The Brave New World of Customer Service

06/14/2015 03:59 pm ET | Updated Jun 14, 2016

Two of my smartest friends and fellow curators wrote blog posts this week about customer service. They couldn't have been more different. And somewhere in between, there's an important distinction. But before I make any conclusions, let's start by laying out the terms of engagement.

My pal Jason Hirschhorn publishes the widely read and influential MediaRedefined newsletter. He's a lifelong techy, and not someone who has unreasonable expectations about the world we live in. He's a rock-solid realist. Now that said, you don't want to piss him off, because he has a sharp editorial voice - and when provoked is liable to unleash harsh criticism.

That said - I wasn't expecting to see this picture at the top of his daily newsletter. Ouch.

And then... here's what provoked it.

"Rantnrave:// Short your MICROSOFT stock. The most archaic company on earth. I used to kneel at their altar. They aren't mean anymore or that good but they are (at least this lot) incompetent."

Wow. Ok, i've had some issues with Microsoft software, but not sure I would use the word 'incompetent'. Here's Jason's story:

"I spent 3 hours yesterday trying to re-download and reinstall my copy of OFFICE FOR MAC. It involved 3 online customer service chats, 2 calls, a request that I order a CD copy of the software, broken web pages, a valid software key that wouldn't work and a 45 character digital ID that I had to manually type into an automated phone line."

I've been through this - not with Microsoft but with Adobe. Long digital ID's that you have to hand type in, and then they fail, and you have to start over. I get that piracy is a problem, but broken log ins and overly complex crypto-keys only punish honest customers.

Jason's story continues: "At one point I threatened to shoot myself out of frustration and the customer service person in the chat window "hung up" on me. I told the next one that it was the worst web experience I've ever seen and that was saying something given I ran MYSPACE. I'm not doing it justice here. Single worst customer service ever. PHILIP K. DICK would find the whole affair farfetched. But a rep named FLORENTINO did solve it eventually. It was like TWILIGHT ZONE + OUTER LIMITS + KAFKA and then some... "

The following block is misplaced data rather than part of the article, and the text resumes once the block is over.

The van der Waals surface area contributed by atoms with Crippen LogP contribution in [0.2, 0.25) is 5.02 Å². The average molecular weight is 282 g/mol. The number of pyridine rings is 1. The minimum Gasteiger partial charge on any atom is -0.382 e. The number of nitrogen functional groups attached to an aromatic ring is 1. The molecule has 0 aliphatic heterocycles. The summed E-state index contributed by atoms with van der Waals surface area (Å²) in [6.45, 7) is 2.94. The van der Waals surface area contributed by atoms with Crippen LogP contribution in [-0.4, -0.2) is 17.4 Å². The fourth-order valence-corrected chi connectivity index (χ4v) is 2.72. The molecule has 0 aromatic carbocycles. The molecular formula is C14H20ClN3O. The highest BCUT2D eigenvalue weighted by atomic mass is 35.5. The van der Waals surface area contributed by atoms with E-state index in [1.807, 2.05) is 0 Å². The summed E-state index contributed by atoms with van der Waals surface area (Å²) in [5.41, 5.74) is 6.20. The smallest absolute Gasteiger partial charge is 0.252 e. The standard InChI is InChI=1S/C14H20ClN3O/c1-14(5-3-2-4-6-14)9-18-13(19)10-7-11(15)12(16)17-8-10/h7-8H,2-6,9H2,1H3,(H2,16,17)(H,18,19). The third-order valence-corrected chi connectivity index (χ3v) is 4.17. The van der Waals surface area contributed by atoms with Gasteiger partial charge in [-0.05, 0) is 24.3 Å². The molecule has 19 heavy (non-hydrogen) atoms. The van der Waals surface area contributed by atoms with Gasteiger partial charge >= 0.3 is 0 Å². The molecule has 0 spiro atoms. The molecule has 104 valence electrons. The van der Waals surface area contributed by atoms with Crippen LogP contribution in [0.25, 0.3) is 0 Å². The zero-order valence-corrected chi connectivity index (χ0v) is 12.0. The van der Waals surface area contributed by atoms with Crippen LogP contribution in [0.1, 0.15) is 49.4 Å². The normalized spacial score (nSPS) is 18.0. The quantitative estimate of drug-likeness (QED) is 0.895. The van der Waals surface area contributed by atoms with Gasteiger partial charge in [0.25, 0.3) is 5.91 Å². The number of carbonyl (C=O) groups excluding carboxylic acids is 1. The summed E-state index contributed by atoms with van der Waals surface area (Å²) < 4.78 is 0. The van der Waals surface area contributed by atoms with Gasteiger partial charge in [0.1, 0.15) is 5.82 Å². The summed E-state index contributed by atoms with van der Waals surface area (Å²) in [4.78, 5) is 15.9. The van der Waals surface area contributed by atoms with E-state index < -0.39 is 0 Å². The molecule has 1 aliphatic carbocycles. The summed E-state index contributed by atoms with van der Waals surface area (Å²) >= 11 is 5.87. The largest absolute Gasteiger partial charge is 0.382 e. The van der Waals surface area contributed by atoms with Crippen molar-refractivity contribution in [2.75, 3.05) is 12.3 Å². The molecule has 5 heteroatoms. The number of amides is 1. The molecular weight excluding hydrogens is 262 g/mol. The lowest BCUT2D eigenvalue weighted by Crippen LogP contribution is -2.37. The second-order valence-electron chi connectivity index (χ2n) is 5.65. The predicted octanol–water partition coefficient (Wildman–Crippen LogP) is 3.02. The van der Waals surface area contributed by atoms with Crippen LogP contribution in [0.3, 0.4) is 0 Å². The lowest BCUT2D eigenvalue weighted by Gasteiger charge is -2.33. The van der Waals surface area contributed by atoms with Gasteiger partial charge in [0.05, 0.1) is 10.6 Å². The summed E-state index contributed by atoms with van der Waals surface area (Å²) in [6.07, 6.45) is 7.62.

Ok, so customer service is bad. Way bad. Until you read this post from Lauren Zalaznick in the LZ Sunday Paper.

"I think today's customer service is better than it's ever been. I think for most traditional companies, however, great customer service is emerging out of fear of being recorded and/or excoriated in social media."

So, my head is about to explode - given Jason's powerful rant, and then Lauren's equally emphatic rave. She explains: "Just this week, I engaged with a huge number of customer service reps. Here is a sampling: Federico from Amex Platinum Travel customer service phone line let me know that even with the penalty charges I might have to pay to change the date, the frequent flier ticket to London that I had purchased directly through an airline was indeed a better deal than the $13,872.00 ticket they could offer me. Even though I don't think I have ever once found a better deal through this service whose membership costs about the price of a coach ticket to LA, they are always so nice that I feel compelled to pay $450.00 every year and keep trying. Thank you, Amex Platinum!"

Amex Platinum, check. Next up - Zappos, Lauren continues:

"Also last week, I had to send back a pair of sneakers (that lasted just under a month before disintegrating) to a well-known on-line shoe company. Okay I'll brag, not everyone is a VIP member of Zappos like me! They are in the category of SUPER-DUPER NICE new-fangled digital-only companies who use the word "awesome," irony-free. They even sent a message "With Love,"

And Lauren's experience aren't all virtual either. When her SubZero ice maker went on the fritz, she had a local repair man in to get the cubes back to their proper frozen state:

The call when out to L&J appliance: "well, not only was Antonio extremely prompt, he explained exactly what he was going to do and for what price. He single-handedly took out the two fully-loaded freezer baskets. And then stunned me by asking for paper towels and Fantastik. On his hands, knees, back, and sometimes stomach he proceeded to wipe out the many years of frozen gunk, crumbs, dirt, and other whatnot that had collected. Antonio assured me that this was "perfectly normal accumulation."

I think that there's a critical difference here. Companies trying to protect large, established, at risk businesses - and a new era when customers have power to blog, tweet, post, and make it known when their unhappy. Now, to be fair, Lauren's experiences with Amex Platinum might not the be same if she had plain old Amex Green - but generally speaking companies that care about customer service radiate that from the top down.

So, the optimist in me says we're arriving at a new day where folks like Tony Hsieh at Zappos are able to make the argument that great customer service is an investment in marketing - not a favor but a necessity. And that treating customers well in a world of less and less barriers to entry can be the difference between the past and the future.

Steven Rosenbaum is serial entrepreneur, author, and filmmaker. His latest book, Curate This! in print and ebook on He is the CEO of (